The term private cloud is rather confusing with all the definitions in different websites. Different people have different opinions on what is a private cloud.
1) As an aside, it should be noted that an increasing number of IT companies are also starting to use the term "private cloud" to refer to the building of a cloud computing infrastrucuture -- or "internal cloud" -- within a company's own data centre. Such a development is not really cloud computing at all, and may be regarded as a last-ditch attempt to maintain the status quo. Under any sensible definition, a "private cloud" has to be a cloud computing arrangement where the hardware concerned is owned and housed in a vendor's shared data centre" source:www.explainingcomputers.com/cloud.html
2) "Cloud" is simply a trendy term for "on someone else's computer". (That, by the way, is also a great handy way of deciding whether or not it's a good idea to move something to the cloud or not.) If you run processes on computers owned by someone else who has a data center specifically for providing this service, that's the cloud. Virtualization is not strictly necessary, but usually done because it's a better deal for the cloud provider.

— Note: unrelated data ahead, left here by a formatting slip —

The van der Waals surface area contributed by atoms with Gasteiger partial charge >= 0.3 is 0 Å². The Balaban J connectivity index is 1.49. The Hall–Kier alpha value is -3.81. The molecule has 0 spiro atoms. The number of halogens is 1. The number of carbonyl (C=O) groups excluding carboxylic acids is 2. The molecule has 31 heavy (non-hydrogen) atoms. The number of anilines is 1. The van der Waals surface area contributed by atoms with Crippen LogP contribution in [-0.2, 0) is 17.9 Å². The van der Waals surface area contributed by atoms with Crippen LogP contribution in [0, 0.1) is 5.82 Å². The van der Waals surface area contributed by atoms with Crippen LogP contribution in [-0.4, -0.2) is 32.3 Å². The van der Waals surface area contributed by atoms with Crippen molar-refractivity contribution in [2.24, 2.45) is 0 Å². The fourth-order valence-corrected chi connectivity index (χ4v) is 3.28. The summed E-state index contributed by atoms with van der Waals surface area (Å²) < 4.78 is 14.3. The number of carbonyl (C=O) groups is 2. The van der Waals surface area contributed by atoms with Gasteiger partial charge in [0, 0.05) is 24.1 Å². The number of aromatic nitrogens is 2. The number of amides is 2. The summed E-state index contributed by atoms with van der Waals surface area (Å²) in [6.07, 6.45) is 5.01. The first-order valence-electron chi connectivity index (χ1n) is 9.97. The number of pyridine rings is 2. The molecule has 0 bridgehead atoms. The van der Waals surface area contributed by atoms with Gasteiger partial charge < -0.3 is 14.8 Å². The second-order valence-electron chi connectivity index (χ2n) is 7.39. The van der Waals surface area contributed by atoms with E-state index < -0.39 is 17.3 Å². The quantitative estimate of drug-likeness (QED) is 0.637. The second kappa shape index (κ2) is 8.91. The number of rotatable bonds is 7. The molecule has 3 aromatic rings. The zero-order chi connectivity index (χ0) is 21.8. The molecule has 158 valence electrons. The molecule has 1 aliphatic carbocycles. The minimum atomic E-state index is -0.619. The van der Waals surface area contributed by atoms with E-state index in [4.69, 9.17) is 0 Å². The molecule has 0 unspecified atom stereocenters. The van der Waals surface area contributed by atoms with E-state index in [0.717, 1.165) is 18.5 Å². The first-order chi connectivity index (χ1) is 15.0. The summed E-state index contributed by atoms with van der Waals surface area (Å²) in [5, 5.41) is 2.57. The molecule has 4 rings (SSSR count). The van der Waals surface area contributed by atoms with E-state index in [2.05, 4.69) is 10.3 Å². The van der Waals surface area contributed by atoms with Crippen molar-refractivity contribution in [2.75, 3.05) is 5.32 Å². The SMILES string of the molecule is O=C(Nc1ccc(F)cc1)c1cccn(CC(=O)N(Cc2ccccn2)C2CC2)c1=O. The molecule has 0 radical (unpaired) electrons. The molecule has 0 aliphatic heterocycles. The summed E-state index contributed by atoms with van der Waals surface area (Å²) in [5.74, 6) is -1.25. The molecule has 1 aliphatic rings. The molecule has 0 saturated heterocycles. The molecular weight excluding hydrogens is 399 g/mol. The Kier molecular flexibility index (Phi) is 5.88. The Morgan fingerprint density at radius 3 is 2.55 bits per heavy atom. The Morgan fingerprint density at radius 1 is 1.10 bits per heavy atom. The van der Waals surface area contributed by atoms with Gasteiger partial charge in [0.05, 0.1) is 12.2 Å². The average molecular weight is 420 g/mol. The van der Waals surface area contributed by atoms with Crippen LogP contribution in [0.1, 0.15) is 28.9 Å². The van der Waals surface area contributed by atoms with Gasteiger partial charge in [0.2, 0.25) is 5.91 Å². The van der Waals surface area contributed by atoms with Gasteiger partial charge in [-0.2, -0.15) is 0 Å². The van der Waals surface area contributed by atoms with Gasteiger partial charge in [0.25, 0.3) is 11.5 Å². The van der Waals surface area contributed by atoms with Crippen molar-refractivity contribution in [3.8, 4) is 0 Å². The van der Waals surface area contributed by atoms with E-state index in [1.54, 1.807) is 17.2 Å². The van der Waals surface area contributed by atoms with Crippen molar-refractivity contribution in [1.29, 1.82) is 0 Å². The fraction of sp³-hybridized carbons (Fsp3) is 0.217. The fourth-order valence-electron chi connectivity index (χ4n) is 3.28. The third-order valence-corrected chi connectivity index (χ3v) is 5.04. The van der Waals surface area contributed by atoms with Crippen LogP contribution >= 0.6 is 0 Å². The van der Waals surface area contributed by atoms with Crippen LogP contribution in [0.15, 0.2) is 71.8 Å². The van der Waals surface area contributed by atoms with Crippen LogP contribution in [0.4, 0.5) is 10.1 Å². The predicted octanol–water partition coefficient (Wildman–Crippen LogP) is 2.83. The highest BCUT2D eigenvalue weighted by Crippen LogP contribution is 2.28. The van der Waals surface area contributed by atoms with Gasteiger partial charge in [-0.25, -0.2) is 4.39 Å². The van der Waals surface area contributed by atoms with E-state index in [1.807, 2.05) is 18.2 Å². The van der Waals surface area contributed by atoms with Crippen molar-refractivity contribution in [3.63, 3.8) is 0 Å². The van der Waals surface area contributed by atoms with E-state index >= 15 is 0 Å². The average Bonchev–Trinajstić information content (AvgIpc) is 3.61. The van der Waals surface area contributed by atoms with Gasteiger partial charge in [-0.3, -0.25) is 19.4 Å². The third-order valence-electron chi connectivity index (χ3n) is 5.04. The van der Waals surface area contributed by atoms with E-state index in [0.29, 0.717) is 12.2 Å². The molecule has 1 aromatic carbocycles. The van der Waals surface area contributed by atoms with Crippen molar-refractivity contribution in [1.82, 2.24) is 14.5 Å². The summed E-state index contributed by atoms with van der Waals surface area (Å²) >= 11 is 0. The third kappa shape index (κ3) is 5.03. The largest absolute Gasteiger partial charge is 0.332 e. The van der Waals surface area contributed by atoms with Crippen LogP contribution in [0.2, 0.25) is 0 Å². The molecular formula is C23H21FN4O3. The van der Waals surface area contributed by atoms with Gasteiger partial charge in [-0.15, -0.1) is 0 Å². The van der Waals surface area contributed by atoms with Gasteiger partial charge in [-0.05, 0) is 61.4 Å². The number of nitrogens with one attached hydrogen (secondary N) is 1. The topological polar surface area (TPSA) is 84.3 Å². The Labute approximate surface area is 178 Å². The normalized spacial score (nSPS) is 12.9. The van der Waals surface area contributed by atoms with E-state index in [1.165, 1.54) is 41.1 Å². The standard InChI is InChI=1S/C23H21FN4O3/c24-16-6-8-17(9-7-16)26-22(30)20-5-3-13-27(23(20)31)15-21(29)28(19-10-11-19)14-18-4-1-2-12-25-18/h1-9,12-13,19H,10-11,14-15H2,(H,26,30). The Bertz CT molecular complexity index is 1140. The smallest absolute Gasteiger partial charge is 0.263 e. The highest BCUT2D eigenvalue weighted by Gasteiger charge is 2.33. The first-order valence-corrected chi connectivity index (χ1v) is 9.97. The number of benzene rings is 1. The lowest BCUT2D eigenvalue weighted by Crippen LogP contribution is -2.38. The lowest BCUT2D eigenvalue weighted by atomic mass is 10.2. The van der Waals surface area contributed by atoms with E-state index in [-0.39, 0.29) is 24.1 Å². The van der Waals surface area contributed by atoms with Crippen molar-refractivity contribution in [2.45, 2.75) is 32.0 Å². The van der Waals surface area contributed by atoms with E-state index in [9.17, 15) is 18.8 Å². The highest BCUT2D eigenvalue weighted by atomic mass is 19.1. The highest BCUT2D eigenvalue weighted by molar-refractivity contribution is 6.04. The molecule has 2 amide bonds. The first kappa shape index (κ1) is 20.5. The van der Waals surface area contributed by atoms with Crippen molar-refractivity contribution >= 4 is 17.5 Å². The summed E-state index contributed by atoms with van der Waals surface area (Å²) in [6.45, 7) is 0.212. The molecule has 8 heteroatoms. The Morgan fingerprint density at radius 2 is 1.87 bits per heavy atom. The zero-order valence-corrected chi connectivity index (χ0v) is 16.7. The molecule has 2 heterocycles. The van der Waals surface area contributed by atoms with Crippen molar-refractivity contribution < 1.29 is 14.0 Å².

A private cloud is the same except that your company also owns the data center (or maybe owns the company that owns the data center). Theoretically, if you're a customer of Amazon's cloud services, and one day you get really, really rich and buy Amazon wholesale, you've moved from cloud usage to private cloud usage without anything else changing.https://softwareengineering.stackexchange.com/questions/257952/who-provides-hardware-resources-in-private-cloud
Some of my lecture notes says that cloud computing does not exist without virtualization. But none of the above answers states that a private cloud has to use virtualization.There are also many different versions of answers for the same question. It is not easy to grab an understanding of such a term when different people interpret it in different ways.